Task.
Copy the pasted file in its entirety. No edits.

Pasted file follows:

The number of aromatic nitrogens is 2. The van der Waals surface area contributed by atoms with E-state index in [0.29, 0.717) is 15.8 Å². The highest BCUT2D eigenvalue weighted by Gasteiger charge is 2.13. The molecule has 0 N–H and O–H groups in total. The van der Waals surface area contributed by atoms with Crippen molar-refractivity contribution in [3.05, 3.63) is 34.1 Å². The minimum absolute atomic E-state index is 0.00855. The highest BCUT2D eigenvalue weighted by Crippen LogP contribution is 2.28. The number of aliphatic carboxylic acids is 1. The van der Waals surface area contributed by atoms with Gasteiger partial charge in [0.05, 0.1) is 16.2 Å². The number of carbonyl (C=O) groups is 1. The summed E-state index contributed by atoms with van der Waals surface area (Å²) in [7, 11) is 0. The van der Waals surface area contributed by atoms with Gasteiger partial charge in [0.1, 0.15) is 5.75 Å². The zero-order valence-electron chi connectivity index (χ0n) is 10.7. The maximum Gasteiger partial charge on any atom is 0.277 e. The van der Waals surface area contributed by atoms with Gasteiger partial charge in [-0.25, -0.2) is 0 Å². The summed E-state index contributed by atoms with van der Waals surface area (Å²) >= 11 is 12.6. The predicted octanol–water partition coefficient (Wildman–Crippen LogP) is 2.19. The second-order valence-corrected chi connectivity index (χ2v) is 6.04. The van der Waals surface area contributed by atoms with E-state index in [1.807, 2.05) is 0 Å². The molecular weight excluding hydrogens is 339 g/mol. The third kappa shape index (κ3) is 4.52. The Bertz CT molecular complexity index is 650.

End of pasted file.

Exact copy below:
The number of aromatic nitrogens is 2. The van der Waals surface area contributed by atoms with E-state index in [0.29, 0.717) is 15.8 Å². The highest BCUT2D eigenvalue weighted by Gasteiger charge is 2.13. The molecule has 0 N–H and O–H groups in total. The van der Waals surface area contributed by atoms with Crippen molar-refractivity contribution in [3.05, 3.63) is 34.1 Å². The minimum absolute atomic E-state index is 0.00855. The highest BCUT2D eigenvalue weighted by Crippen LogP contribution is 2.28. The number of aliphatic carboxylic acids is 1. The van der Waals surface area contributed by atoms with Gasteiger partial charge in [0.05, 0.1) is 16.2 Å². The number of carbonyl (C=O) groups is 1. The summed E-state index contributed by atoms with van der Waals surface area (Å²) in [7, 11) is 0. The van der Waals surface area contributed by atoms with Gasteiger partial charge in [0.1, 0.15) is 5.75 Å². The zero-order valence-electron chi connectivity index (χ0n) is 10.7. The maximum Gasteiger partial charge on any atom is 0.277 e. The van der Waals surface area contributed by atoms with Gasteiger partial charge in [-0.25, -0.2) is 0 Å². The summed E-state index contributed by atoms with van der Waals surface area (Å²) >= 11 is 12.6. The predicted octanol–water partition coefficient (Wildman–Crippen LogP) is 2.19. The second-order valence-corrected chi connectivity index (χ2v) is 6.04. The van der Waals surface area contributed by atoms with E-state index in [1.807, 2.05) is 0 Å². The molecular weight excluding hydrogens is 339 g/mol. The third kappa shape index (κ3) is 4.52. The Bertz CT molecular complexity index is 650.